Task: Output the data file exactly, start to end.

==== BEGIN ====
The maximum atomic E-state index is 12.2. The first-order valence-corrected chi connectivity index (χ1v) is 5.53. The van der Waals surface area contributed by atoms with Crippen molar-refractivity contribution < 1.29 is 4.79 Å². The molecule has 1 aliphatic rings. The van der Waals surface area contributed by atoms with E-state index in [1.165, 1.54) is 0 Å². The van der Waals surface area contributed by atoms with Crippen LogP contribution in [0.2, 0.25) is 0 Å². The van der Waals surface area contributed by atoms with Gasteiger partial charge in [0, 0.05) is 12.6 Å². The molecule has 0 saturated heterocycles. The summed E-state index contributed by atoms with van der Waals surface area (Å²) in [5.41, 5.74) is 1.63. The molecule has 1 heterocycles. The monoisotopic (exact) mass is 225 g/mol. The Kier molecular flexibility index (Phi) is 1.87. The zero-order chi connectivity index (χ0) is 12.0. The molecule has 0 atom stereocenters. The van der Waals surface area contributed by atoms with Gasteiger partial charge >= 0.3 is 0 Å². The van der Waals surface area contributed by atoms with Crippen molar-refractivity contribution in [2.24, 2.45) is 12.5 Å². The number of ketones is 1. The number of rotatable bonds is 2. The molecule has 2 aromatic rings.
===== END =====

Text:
The maximum atomic E-state index is 12.2. The first-order valence-corrected chi connectivity index (χ1v) is 5.53. The van der Waals surface area contributed by atoms with Crippen molar-refractivity contribution < 1.29 is 4.79 Å². The molecule has 1 aliphatic rings. The van der Waals surface area contributed by atoms with E-state index in [1.165, 1.54) is 0 Å². The van der Waals surface area contributed by atoms with Crippen LogP contribution in [0.2, 0.25) is 0 Å². The van der Waals surface area contributed by atoms with Gasteiger partial charge in [0, 0.05) is 12.6 Å². The molecule has 0 saturated heterocycles. The summed E-state index contributed by atoms with van der Waals surface area (Å²) in [5.41, 5.74) is 1.63. The molecule has 1 heterocycles. The monoisotopic (exact) mass is 225 g/mol. The Kier molecular flexibility index (Phi) is 1.87. The zero-order chi connectivity index (χ0) is 12.0. The molecule has 0 atom stereocenters. The van der Waals surface area contributed by atoms with Gasteiger partial charge >= 0.3 is 0 Å². The van der Waals surface area contributed by atoms with Crippen molar-refractivity contribution in [2.24, 2.45) is 12.5 Å². The number of ketones is 1. The number of rotatable bonds is 2. The molecule has 2 aromatic rings.